Call us today to arrange for a
free consultation and case evaluation 248-974-9594

Michigan Criminal Law Blog

3 minutes reading time (626 words)

What Could Be Considered Drug Paraphernalia?

If you aren’t familiar with drug culture, you might assume that identifying drug paraphernalia would be a fairly cut-and-dry issue. But let’s say you are familiar with the culture – you know then there are items that can be incorporated into drug use that are otherwise standard, daily items. Something as innocuous as a ballpoint pen or plastic baggie could be considered drug paraphernalia, but these items are far from being illegal. So if law enforcement finds an item like this during a search, should you be concerned?

The first thing you should understand is that law enforcement will use whatever it can to build its case against you. If you are suspected of doing something illegal, everything you say and do, and everything you have with you or that was near you at your time of arrest, will be construed as connected to your crime. And unfortunately, even if you stay quiet when arrested and take all the necessary precautions to keep yourself out of hot water, you can still end up in trouble based on the items you happen to have in your possession.

What is Drug Paraphernalia?

According to the US Department of Justice, under federal law the term drug paraphernalia is defined as:

"…any equipment, product or material of any kind which is primarily intended or designed for use in manufacturing, compounding, converting, concealing, producing, processing, preparing, injecting, ingesting, inhaling, or otherwise introducing into the human body a controlled substance."

What common items might be construed as drug paraphernalia?

  • Sandwich baggies
  • Scales (digital, postage, etc.)
  • Pills outside of their original container
  • Paper currency
  • Spoons
  • Magic markers

To learn what else law enforcement considers drug paraphernalia, visit the DOJ’s “Drug Paraphernalia Fast Facts” page.

These might seem like everyday items most people have in their homes, but law enforcement tends to assume the worst. And if drugs are found nearby, such items could become what is known as “drug paraphernalia”, since they are considered things that can assist in injecting, inhaling, or otherwise introducing a controlled substance into the body.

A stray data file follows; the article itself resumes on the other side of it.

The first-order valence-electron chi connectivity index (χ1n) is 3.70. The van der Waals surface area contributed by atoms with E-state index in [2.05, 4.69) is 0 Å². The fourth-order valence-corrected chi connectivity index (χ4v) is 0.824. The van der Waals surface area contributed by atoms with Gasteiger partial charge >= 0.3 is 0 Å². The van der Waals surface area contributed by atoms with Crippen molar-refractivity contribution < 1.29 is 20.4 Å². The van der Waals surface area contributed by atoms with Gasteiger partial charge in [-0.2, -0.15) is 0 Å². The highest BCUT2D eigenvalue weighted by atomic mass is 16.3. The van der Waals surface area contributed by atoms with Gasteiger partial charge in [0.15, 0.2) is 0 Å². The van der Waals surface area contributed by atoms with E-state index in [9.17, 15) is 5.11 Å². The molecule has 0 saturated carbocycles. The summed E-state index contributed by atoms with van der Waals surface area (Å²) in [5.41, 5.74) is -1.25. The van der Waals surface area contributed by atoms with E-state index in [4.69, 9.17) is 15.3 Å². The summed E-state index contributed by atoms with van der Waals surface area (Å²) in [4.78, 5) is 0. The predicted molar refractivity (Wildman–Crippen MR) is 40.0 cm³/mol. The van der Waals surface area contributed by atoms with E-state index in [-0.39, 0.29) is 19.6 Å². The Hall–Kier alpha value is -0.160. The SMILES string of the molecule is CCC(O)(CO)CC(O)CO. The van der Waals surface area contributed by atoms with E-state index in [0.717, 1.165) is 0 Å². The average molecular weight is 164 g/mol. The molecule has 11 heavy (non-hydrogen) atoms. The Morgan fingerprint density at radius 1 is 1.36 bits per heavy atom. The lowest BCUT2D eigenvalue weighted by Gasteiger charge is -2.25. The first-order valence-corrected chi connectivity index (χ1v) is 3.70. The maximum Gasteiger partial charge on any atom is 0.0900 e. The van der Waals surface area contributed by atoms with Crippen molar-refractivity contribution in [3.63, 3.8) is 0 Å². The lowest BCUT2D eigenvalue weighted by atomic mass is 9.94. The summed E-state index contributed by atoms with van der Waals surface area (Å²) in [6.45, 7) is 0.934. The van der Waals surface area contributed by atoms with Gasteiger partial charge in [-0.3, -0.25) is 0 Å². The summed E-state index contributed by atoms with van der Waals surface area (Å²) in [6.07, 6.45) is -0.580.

However, in order for items that might seem related to drug use to become proof of a crime, the item is usually tested for the presence of drugs. But guess what? Depending on the item, there’s a good chance there will be traces of a drug, even if you’ve never so much as inhaled second-hand marijuana smoke. How many times have you heard stories about the amount of cash circulating that has traces of drugs on it?

Will You Be Found Guilty of a Crime?

Just to be clear, the likelihood of a conviction against you just because you were found in possession of a scale or a spoon or a rolled-up dollar bill is slight. It’s going to be close to impossible for the prosecution to prove you committed a crime if there is no other evidence the item in your possession was connected to drug use. And even if there is additional evidence, there are still a number of issues and it could take a great deal of effort to get a conviction.

The important thing to understand is that the presence of a suspicious item complicates your case. If you are pulled over in a vehicle and an illegal drug is in the vehicle, as well as an item that could be considered drug paraphernalia, proving your innocence becomes a tougher challenge.

No matter the specifics of your situation, if you have been accused of any crime related to drugs, you need an attorney on your side. For more information or to speak to someone who can help you sort through the allegations against you and build the strongest case in your defense, contact Andrew W. Kowalkowski, PLLC at 248.974.9594.

What is the Exclusionary Rule?
Tips for Choosing a Michigan OWI Lawyer
Law Office of Andrew W. Kowalkowski PLLC
2525 S. Telegraph Road, Suite 100
Bloomfield Hills, Michigan 48302
Phone: 248.974.9594
Maps & Directions
F: 248.439.0652
E: andrew@AWKdefense.com
Top Attorney